Burnham, T. H., S. L. Sjweain, and R. M. Short (eds.). The Review of Natural Products. Facts and Comparisons, 1997.
Kuhn, Winston. Herbal Therapy and Supplements: A Scientific and Traditional Approach. Lippincott, 2001.
McKenna, Dennis J., Kerry Hughes, and Kenneth Jones (eds.). Natural Dietary Supplements Pocket Reference. Institute for Natural Products Research, 2000.
Changling, Li, Zhu Yan, Wang Yinye, Jia-Shi Zhu, Joseph Chang, and David Kritchevsky. "Monascus Purpureus-fermented rice (red yeast rice): A natural food product that lowers blood cholesterol in animal models of hypercholesterolmia." Nutrition Research (February, 1998): 71–81.
Havel, Richard. "Dietary supplement or drug? The case of Cholestin." American Journal of Clinical Nutrition (February, 1999): 175–176.
Heber, David, A. Lembertas, Q. Y. Lu, S. Bowerman, and V. L. Go. "An analysis of nine proprietary Chinese red yeast rice dietary supplements: Implication of variability in chemical profile and contents." The Journal of Alternative and Complementary Medicine (April, 2001): 133–139.
Heber, David, Ian Yip, Judith Ashley, David Elashoff, Robert Elashoff, and Vay Go. "Cholesterol-lowering effects of a proprietary Chinese red-yeast-rice dietary supplement." American Journal of Clinical Nutrition (February, 1999): 231–236.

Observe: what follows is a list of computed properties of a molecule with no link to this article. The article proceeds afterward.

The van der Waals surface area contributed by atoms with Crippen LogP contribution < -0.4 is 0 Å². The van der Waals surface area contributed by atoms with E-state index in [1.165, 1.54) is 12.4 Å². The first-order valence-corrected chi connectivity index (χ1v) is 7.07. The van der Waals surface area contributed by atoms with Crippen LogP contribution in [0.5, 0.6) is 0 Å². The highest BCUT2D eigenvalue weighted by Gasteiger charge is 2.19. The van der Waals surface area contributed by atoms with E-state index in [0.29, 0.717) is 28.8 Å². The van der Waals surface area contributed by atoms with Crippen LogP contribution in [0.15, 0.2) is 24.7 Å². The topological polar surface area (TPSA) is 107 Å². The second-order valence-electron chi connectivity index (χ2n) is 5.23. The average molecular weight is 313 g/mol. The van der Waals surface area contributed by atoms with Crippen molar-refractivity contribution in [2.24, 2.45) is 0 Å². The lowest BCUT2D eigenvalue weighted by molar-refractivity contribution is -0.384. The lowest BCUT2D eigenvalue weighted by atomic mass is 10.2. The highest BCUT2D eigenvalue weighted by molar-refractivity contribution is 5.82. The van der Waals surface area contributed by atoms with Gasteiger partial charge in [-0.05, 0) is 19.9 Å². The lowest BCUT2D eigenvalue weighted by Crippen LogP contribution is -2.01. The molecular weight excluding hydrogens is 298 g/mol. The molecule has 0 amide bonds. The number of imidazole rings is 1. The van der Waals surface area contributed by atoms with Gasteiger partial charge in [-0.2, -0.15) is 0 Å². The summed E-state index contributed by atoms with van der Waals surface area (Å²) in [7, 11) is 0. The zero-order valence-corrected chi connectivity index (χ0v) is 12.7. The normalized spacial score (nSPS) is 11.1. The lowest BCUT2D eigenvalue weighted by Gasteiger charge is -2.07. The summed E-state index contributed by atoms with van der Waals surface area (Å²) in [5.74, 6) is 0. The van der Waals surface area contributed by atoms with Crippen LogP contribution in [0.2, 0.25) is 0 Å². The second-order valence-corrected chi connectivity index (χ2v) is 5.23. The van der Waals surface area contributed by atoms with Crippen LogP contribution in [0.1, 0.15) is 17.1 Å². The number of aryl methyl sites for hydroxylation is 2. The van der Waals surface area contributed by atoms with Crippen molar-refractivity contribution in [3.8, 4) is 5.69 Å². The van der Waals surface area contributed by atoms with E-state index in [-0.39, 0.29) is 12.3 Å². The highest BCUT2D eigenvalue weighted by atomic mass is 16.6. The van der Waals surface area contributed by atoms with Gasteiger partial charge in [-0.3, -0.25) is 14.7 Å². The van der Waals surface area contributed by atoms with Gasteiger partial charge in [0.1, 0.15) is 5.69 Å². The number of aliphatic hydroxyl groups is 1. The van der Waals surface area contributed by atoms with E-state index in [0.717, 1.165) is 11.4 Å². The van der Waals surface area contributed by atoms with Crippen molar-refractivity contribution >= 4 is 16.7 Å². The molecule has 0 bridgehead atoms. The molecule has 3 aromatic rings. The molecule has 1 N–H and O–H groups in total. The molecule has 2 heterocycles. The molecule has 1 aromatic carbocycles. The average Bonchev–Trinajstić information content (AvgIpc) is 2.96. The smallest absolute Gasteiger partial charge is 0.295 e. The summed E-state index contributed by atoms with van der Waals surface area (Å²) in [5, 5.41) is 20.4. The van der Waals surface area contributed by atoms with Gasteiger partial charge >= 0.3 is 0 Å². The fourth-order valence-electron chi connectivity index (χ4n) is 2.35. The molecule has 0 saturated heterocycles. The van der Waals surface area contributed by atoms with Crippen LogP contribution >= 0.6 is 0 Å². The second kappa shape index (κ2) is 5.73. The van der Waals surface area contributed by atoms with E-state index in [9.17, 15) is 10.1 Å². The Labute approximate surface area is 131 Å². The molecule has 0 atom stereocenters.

Juzlova, P., L. Martinkova, and V. Kren. "Secondary metabolites of the fungus Monascus: a review." Journal of Industrial Microbiology (March 1996): 163–170.
Wang, Junxian, Zongliang Lu, Jiamin Chi, et al. "Multicenter clinical trial of the serum lipid-lowering effects of a Monascus Purpureus (red yeast) rice preparation from traditional Chinese medicine." Current Therapeutic Research (December 1997): 964–978.
"Red Yeast Rice." Health and Age. [cited June 5, 2004]. <http://www.healthandage.com/html/res/com/ConsSupplements/RedYeastRicecs.html>.
"Red Yeast Rice." Whole Health MD. [cited June 5, 2004].<http://www.wholehealthmd.com/refshelf/substances_view/1,1525,10054,00.html>.
"Red Yeast Rice Analysis." Herbal Alternatives. [cited June 5, 2004]. <http://www.dotcomtech.co.uk/content/herbal_remedies/cholesterol/redyeastanalysis.html>.
Sharpe, Ed. "Red yeast rice: Cholesterol-busting superfood or just another pharmaceutical?" [cited June 5, 2004]. <http://www.delano.com/referencearticles/red-yeast-rice-sharpe.html>.
Lee Ann Paradise